Introduction: Clinicians have long been interested in the multitude of differences in the diagnosis, treatment, and the treatment response between the hyperdivergent or dolicofacial types and hypodivergent or brachyfacial types.
Since its introduction by Broadbent in 1931, the cephalometric radiograph is used as the golden standard in orthodontic diagnosis and treatment planning. Many analyses have been created by which to compare skeletal and dental relationships.
Lateral cephalometry is an important tool in orthodontic diagnosis of the vertical jaw relationships, treatment planning, prediction of growth and the evaluation of these different facial forms. Little research has been undertaken to evaluate how valuable an orthopantomograph radiograph is in diagnosing and treatment planning orthodontic patients with regard to facial types.
Purpose: The aim of this study was to evaluate the use of the measurements taken from the orthopantomograph as compared to that of the lateral cephalogram for investigating the vertical jaw relationship patterns of individuals.
Materials and Methods: The sample size consisted of ninety patients, equally divided into the three different growth patterns namely dolicofacial, mesofacial and brachyfacial. Lateral cephalograms and orthopantomographs of these patients were compared
The patients were categorized as vertical, normal and horizontal. The cephalogram was used as the gold standard for the three different categories
The gonial angle which is the angle between the tangents of the inferior border and posterior border of the mandible was measured on the lateral cephalogram and the orthopantomograph. The upper and lower facial heights was measured on the lateral cephalogram, as well as the Y axis. The condyle angle which is an angle formed at the intersection of the ramus height and a line parallel to the posterior tangent line was measured on both the orthopantomograph and the lateral cephalogram. The ramus height was also measured on both the lateral cephalogram and orthopantomograph.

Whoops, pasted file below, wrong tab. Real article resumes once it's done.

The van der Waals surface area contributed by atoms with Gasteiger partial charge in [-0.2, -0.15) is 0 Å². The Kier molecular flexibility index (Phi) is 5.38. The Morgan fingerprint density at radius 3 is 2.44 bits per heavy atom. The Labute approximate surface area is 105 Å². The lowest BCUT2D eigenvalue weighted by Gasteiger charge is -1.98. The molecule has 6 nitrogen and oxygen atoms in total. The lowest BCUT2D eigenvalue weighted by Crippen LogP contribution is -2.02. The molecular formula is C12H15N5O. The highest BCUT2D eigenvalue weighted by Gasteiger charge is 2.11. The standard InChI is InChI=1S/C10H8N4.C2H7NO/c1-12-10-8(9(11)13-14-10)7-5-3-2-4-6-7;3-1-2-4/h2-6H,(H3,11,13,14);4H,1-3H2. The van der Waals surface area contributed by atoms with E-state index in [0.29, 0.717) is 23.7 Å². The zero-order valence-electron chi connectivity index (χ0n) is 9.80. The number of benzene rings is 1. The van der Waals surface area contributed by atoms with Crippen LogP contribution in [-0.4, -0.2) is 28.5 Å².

Results: Comparisons were made of the mean and standard deviation and the median values from the gonial angle, the ramus height and the condyle angle, measured for the three different growth types. With respect to the normal growth pattern and the horizontal growth pattern the mean and median for the gonial and the condyle angles, there was no significant difference. However there was a significant difference in the mean and median values for the ramus height.
The results were different for the vertical patient. The mean and median values for both the gonial angle and the ramus height differed significantly for the two radiographs. While the mean and median values for the condyle angle did not differ significantly.
The results with respect to the correlations showed significant correlations between the gonial angle and the condyle angle for all three growth patterns. However this was not the case for the ramus height.
Conclusion: Based on these findings it can be concluded that angular measurements could be correlated between the two radiographs. There is however, little consistency between the linear measurements taken from an orthopantomograph and that of a lateral cephalogram.
Dissertation (MScDent)--University of Pretoria, 2014.